This all culminates in the docks sequence in which Batman disrupts the final drug shipment Carmine Falcone (Tom Wilkinson) was bringing in. The sequence doesn't play out like your typical action movie or superhero films. It is more akin to the slasher genre in terms of style. You hardly see Batman, merely the implied presence of Batman. Thugs are pulled into cargo boxes quickly. Lights are going out. Men run scared randomly firing their submachine guns. The camerawork and editing add to the tension with plenty of quick cuts and claustrophobic close ups. The first time we see Batman take on a group of thugs we actually hardly see him take them. The scene is filled with shot reverse shots of Falcone’s shocked expression as his men are manhandled by a blurry black figure. Finally Batman takes out Falcone proclaiming himself to be Batman.
This foundation building in the first half of the movie makes the final act more thrilling. We saw Wayne put the suit together, confronting his fears. Now his former teacher Henri Ducard reveals himself to be Ra’s Al Ghul intent on finally putting Gotham City down. With what? A fear toxin that will be dispersed through the air via water vaporizer. When you say it like that it sounds comic booky and stupid. Yet in the context of Batman Begins it makes sense. We are told by Fox that Wayne Enterprises had various military contracts and the fear toxin is based on the blue flowers that was used to drug Wayne in his final test. These are believable extensions of the foundation made stronger by the character work done on Bruce Wayne.
I commented in my Batman(1989) essay that Gotham City was “once a glorious place. The glory days are clearly over”. Same goes for Nolan's Gotham. . .or should I say Chicago? During the early flashbacks we are shown a Gotham before the depression, in particular a very shiny Wayne Tower. Instead of leaving it up to the viewers to decipher, we are explicitly told numerous times that Gotham was that “shining city upon a hill”, and it clearly isn’t anymore. We are also told of and see how the Wayne family tried to save the city through charity and leading by example. They do ultimately save the city with their deaths;, the rich finally shocked into action. Using Chicago as Gotham City gives everything a feel of authenticity. Seeing graffiti on the streets and an slimey underground all appear natural within Chicago. Burton might have given Gotham city a unique, feel but Nolan's Gotham feels real. A character unto itself instead of a set.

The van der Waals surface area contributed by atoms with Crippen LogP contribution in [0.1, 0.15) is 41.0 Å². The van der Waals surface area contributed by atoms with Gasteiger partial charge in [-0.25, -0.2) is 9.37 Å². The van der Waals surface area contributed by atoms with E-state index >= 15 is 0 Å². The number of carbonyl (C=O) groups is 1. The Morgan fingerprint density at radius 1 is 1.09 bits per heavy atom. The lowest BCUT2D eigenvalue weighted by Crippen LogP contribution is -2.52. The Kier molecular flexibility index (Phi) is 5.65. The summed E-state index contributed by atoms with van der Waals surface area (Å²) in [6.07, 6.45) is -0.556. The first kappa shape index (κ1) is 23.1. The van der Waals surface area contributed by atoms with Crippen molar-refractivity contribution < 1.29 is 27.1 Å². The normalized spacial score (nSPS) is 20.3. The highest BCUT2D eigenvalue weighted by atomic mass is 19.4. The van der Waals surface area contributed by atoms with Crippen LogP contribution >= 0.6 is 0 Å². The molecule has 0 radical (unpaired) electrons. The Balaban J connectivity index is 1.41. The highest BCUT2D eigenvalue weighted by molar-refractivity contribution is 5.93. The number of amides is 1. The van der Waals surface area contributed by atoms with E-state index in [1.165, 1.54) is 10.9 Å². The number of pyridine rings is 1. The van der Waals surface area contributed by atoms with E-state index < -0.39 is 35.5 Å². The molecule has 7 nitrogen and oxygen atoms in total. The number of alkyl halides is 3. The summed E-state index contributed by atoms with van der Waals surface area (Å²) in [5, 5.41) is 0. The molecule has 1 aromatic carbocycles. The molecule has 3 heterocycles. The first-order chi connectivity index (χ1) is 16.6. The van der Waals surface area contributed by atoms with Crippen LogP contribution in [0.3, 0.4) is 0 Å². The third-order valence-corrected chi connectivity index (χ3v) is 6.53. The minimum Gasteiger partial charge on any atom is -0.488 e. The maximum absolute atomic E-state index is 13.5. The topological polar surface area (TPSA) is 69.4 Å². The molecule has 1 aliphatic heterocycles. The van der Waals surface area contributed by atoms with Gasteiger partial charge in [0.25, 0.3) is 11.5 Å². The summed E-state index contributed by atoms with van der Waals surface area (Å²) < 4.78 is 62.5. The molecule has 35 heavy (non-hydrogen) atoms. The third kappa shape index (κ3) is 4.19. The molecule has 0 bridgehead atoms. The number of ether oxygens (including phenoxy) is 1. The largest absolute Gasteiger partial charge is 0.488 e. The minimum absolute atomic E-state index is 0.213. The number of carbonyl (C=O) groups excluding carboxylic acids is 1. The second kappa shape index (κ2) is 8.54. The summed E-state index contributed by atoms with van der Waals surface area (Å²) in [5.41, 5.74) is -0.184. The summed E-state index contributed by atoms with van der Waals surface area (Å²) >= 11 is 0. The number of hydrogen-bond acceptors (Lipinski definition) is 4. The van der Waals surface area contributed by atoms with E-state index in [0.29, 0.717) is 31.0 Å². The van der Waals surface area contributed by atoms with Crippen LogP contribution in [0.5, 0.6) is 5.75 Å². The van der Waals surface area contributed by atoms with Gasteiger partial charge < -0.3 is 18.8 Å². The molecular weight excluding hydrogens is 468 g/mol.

Bruce Wayne has been an uneven character on screen. I’ve complained that he is either not used enough or is used enough but too little to characterize him. Bruce Wayne is a well known individual, for someone of his celebrity the world should be “too small for someone like Bruce Wayne to disappear”. In telling the origin of Batman, Begins shows all the facets of the Wayne character. On one level you have the brooding Batman persona taking up much of Wayne's nights. This must be counterbalanced with an alter ego of its own. This leads to Wayne adopting a stereotypical playboy appearance, Bale drawing on his time as Patrick Bateman in that mask. This is contrasted by the numbness and disillusionment Bale shows in the first 30 minutes of the movie as he trains with the League of Shadows.
Some actors were better Bruce Wayne's, like George Clooney and Keaton. Others were a better Batman: Val Kilmer. Christian Bale gives a wide ranging performance and is the best actor to play both Wayne and Batman. Bale gets the chance to show both Batman and Bruce Wayne and the struggle to balance the two. The previous actors were relegated to ridge moments of either Batman or Bruce Wayne with Bale the lines blur.